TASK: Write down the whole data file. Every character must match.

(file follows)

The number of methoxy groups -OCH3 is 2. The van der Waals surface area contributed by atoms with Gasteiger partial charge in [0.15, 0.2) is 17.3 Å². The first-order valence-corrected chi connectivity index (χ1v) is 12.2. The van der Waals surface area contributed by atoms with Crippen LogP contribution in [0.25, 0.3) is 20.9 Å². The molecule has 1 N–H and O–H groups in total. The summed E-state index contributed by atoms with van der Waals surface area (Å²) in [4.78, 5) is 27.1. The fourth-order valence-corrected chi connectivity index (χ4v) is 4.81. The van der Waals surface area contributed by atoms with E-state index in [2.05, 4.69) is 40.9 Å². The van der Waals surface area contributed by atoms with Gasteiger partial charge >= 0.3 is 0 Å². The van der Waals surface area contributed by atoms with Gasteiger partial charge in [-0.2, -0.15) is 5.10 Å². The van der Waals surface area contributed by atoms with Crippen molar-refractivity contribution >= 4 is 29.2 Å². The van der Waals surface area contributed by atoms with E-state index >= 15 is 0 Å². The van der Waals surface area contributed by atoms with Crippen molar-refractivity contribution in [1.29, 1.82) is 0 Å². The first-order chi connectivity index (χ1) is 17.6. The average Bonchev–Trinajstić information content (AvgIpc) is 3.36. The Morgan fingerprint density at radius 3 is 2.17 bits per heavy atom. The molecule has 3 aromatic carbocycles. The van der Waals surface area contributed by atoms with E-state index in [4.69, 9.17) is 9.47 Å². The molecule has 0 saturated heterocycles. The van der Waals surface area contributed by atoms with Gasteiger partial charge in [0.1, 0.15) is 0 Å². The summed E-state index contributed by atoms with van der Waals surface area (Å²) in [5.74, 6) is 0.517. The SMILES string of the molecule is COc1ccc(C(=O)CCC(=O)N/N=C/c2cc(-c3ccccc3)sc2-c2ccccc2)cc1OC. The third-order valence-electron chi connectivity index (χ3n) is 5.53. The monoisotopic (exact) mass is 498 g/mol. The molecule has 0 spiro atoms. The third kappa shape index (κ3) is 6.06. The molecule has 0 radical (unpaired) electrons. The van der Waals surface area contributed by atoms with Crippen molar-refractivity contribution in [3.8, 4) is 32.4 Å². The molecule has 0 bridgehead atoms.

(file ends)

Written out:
The number of methoxy groups -OCH3 is 2. The van der Waals surface area contributed by atoms with Gasteiger partial charge in [0.15, 0.2) is 17.3 Å². The first-order valence-corrected chi connectivity index (χ1v) is 12.2. The van der Waals surface area contributed by atoms with Crippen LogP contribution in [0.25, 0.3) is 20.9 Å². The molecule has 1 N–H and O–H groups in total. The summed E-state index contributed by atoms with van der Waals surface area (Å²) in [4.78, 5) is 27.1. The fourth-order valence-corrected chi connectivity index (χ4v) is 4.81. The van der Waals surface area contributed by atoms with E-state index in [2.05, 4.69) is 40.9 Å². The van der Waals surface area contributed by atoms with Gasteiger partial charge >= 0.3 is 0 Å². The van der Waals surface area contributed by atoms with Gasteiger partial charge in [-0.2, -0.15) is 5.10 Å². The van der Waals surface area contributed by atoms with Crippen molar-refractivity contribution >= 4 is 29.2 Å². The van der Waals surface area contributed by atoms with E-state index >= 15 is 0 Å². The van der Waals surface area contributed by atoms with Crippen molar-refractivity contribution in [1.29, 1.82) is 0 Å². The first-order chi connectivity index (χ1) is 17.6. The average Bonchev–Trinajstić information content (AvgIpc) is 3.36. The Morgan fingerprint density at radius 3 is 2.17 bits per heavy atom. The molecule has 3 aromatic carbocycles. The van der Waals surface area contributed by atoms with E-state index in [4.69, 9.17) is 9.47 Å². The molecule has 0 saturated heterocycles. The van der Waals surface area contributed by atoms with Gasteiger partial charge in [0.1, 0.15) is 0 Å². The summed E-state index contributed by atoms with van der Waals surface area (Å²) in [5.74, 6) is 0.517. The SMILES string of the molecule is COc1ccc(C(=O)CCC(=O)N/N=C/c2cc(-c3ccccc3)sc2-c2ccccc2)cc1OC. The third-order valence-electron chi connectivity index (χ3n) is 5.53. The monoisotopic (exact) mass is 498 g/mol. The molecule has 0 spiro atoms. The third kappa shape index (κ3) is 6.06. The molecule has 0 radical (unpaired) electrons. The van der Waals surface area contributed by atoms with Crippen molar-refractivity contribution in [3.8, 4) is 32.4 Å². The molecule has 0 bridgehead atoms.